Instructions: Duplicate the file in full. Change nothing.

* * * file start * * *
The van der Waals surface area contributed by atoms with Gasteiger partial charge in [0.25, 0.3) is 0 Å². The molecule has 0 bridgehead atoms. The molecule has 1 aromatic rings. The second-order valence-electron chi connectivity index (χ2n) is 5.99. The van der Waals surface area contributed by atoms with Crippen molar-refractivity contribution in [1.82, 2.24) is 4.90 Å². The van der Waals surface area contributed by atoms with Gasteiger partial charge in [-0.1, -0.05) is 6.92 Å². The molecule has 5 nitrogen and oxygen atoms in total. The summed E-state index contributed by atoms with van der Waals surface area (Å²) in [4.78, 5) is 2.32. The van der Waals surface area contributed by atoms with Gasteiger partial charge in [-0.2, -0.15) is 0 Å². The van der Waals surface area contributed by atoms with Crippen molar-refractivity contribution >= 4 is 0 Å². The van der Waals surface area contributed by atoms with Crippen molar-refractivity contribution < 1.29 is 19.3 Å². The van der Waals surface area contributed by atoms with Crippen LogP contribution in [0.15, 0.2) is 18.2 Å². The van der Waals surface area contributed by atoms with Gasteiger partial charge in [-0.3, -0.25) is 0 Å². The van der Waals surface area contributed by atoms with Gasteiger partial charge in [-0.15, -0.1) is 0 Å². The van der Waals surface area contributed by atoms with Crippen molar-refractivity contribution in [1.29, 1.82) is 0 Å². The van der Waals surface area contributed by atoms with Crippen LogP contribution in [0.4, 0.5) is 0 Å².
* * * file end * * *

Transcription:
The van der Waals surface area contributed by atoms with Gasteiger partial charge in [0.25, 0.3) is 0 Å². The molecule has 0 bridgehead atoms. The molecule has 1 aromatic rings. The second-order valence-electron chi connectivity index (χ2n) is 5.99. The van der Waals surface area contributed by atoms with Crippen molar-refractivity contribution in [1.82, 2.24) is 4.90 Å². The van der Waals surface area contributed by atoms with Gasteiger partial charge in [-0.1, -0.05) is 6.92 Å². The molecule has 5 nitrogen and oxygen atoms in total. The summed E-state index contributed by atoms with van der Waals surface area (Å²) in [4.78, 5) is 2.32. The van der Waals surface area contributed by atoms with Gasteiger partial charge in [-0.2, -0.15) is 0 Å². The van der Waals surface area contributed by atoms with Crippen molar-refractivity contribution >= 4 is 0 Å². The van der Waals surface area contributed by atoms with Crippen molar-refractivity contribution < 1.29 is 19.3 Å². The van der Waals surface area contributed by atoms with Crippen LogP contribution in [0.15, 0.2) is 18.2 Å². The van der Waals surface area contributed by atoms with Gasteiger partial charge in [-0.3, -0.25) is 0 Å². The van der Waals surface area contributed by atoms with Gasteiger partial charge in [-0.15, -0.1) is 0 Å². The van der Waals surface area contributed by atoms with Crippen molar-refractivity contribution in [1.29, 1.82) is 0 Å². The van der Waals surface area contributed by atoms with Crippen LogP contribution in [0.4, 0.5) is 0 Å².